I’ve a few more Death Ray articles left to put up here, really a bare handful. Here’s one of the last, a review of Charlie Higson’s really rather good zombie book, The Enemy.
Ex-Fastshow member leaves behind the antics of young James Bond, sets out to frighten children with thrilling zombie horror, mostly succeeds.
Like a lot of modern zombies, those in The Enemy are not dead, but diseased, like those in 28 Days Later and such. But where the adult protagonists of such fiction have to deal with the collapse of their world, the loss of their loved ones and the end of conveniently sited coffee shops, the kids in the enemy have to cope with their parents trying to eat them. It’s a hugely effective way of scaring the doo-doo right out of young-ish backsides, we expect more than a few nightmares as the result of this one.
The book, the first of a new series for the Young James Bond scribe, begins in Waitrose, where a gang of kids are struggling to survive some time after a mysterious plague killed most of the adults and turned the remainder into monsters. Led by the weary but capable teen Arran and his deputy Maxie, the gang decide to team up with the local Morrison’s kids to trek to Buckingham Palace after a messenger arrives from there, promising them an earthly paradise. Naturally, the journey is hard, and the new lad hasn’t exactly been telling the truth.
There’s enough action and scares in The Enemy to keep even the most jaded teen horror fan enthralled, while Higson writes with practised ease, moving his cast from one peril to the next, from massed adult attacks to an assault by diseased chimpanzees, finally to the rising of a zombie army under the command of a football fan whose mind is less rotted than most. If Death Ray were a more conservative publication, we’d no doubt be outraged by the book’s violence, but we were weaned on this stuff, and here it serves a purpose: despite some mildly wanton behaviour on the part of the children (smashing things up, rampant graffiti) it actually portrays youngsters in a very positive light. These are kids who band together to survive, who protect one another, sacrifice themselves for each other and are trying to build a new world from the ashes of the old, uncertain if they’re going to live another day, or if they’ll remain uninfected once they too become adult even if they dos. It’s a mirror image of Lord of the Flies, a blood smeared one, but it holds a kinder reflection of children; Higson’s kids are responsible and brave (he pointedly has one character talk about the rougher kids effectively wiping themselves out by acting like savages).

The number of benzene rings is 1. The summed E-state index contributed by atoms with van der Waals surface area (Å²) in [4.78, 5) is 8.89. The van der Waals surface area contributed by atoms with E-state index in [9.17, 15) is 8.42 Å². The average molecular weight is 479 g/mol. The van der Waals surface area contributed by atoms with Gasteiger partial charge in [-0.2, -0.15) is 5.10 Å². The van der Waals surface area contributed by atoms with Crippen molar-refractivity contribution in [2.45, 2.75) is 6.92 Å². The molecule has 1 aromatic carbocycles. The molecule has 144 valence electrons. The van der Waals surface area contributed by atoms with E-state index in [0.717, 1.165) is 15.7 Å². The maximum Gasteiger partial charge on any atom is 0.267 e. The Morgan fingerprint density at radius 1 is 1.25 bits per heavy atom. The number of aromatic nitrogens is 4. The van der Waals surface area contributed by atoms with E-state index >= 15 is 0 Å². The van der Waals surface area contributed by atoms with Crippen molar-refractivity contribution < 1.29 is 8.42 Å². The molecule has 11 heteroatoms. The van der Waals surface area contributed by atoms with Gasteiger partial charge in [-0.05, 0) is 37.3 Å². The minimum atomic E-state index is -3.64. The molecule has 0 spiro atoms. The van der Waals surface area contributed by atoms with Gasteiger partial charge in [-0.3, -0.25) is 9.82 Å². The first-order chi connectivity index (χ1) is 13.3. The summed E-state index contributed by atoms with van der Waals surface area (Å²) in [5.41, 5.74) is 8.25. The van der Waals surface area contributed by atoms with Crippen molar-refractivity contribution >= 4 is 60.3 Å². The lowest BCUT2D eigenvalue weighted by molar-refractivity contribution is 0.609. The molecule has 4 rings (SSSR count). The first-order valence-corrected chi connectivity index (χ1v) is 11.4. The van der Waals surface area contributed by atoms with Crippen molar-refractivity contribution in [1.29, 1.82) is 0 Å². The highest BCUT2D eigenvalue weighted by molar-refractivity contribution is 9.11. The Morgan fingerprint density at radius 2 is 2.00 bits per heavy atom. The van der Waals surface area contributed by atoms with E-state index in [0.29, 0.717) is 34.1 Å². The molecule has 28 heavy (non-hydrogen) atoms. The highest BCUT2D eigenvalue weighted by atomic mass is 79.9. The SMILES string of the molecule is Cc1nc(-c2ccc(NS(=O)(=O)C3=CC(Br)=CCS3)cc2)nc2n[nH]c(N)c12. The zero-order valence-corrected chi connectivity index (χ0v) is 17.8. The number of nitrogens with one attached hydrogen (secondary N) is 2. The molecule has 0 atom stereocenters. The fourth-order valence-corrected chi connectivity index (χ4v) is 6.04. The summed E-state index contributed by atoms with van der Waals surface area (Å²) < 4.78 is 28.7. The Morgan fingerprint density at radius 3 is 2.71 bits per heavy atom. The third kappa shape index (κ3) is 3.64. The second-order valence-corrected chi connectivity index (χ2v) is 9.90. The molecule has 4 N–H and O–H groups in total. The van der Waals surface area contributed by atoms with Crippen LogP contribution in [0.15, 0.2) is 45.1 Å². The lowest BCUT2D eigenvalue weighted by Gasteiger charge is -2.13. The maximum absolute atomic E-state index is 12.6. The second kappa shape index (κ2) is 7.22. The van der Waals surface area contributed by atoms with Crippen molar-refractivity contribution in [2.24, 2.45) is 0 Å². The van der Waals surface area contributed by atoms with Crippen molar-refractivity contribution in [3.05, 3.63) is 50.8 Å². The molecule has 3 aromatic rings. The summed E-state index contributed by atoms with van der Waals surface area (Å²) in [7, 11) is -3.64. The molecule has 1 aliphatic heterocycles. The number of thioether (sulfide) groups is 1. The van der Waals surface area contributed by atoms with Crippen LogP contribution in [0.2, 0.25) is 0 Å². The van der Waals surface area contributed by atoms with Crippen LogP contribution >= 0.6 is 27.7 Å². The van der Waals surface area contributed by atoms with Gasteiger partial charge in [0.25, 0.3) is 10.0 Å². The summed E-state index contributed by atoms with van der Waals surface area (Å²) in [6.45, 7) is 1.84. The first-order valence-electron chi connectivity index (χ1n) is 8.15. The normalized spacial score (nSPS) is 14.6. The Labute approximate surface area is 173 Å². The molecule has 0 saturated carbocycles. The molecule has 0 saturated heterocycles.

It’s perfect for teens, reminding us of the Tower King, a similar tale told in the 1980’s relaunch of Eagle, but it is way too scary for smaller children, the idea of powerlessness in the face of adult strength (though more than one overcomes this) or that of your parents turning on you is the kind that doles out long-lasting shivers with abandon – these are close to home horrors.
And it is, under its talk of Waitrose and Morrison’s kids banding together, a trifle middle-class, a little bit 70s Survivors, perhaps. Groups of nasty, bad children would remain, though his point that those who co-operated would perhaps fare better is a valid one, ne’er do wells would survive through raiding the better organised brainboxes we’d say (room for this in sequels, not doubt).
Higson does a good job, in the main, of rooting the story in the real world (he walked the route the children take, and London is meticulously described) but here and there its fantasy gets a bit out of hand and undermines the effect – a troglodytic, uninfected adult succumbing, vampire like, to the sun, and the idea that everyone over the age of fourteen becomes ill is rather specific when physical development differs from individual to individual This is a book for bright kids, and bright kids will spot that. Minor flaws, though. A gripping, and, peculiarly, uplifting, read.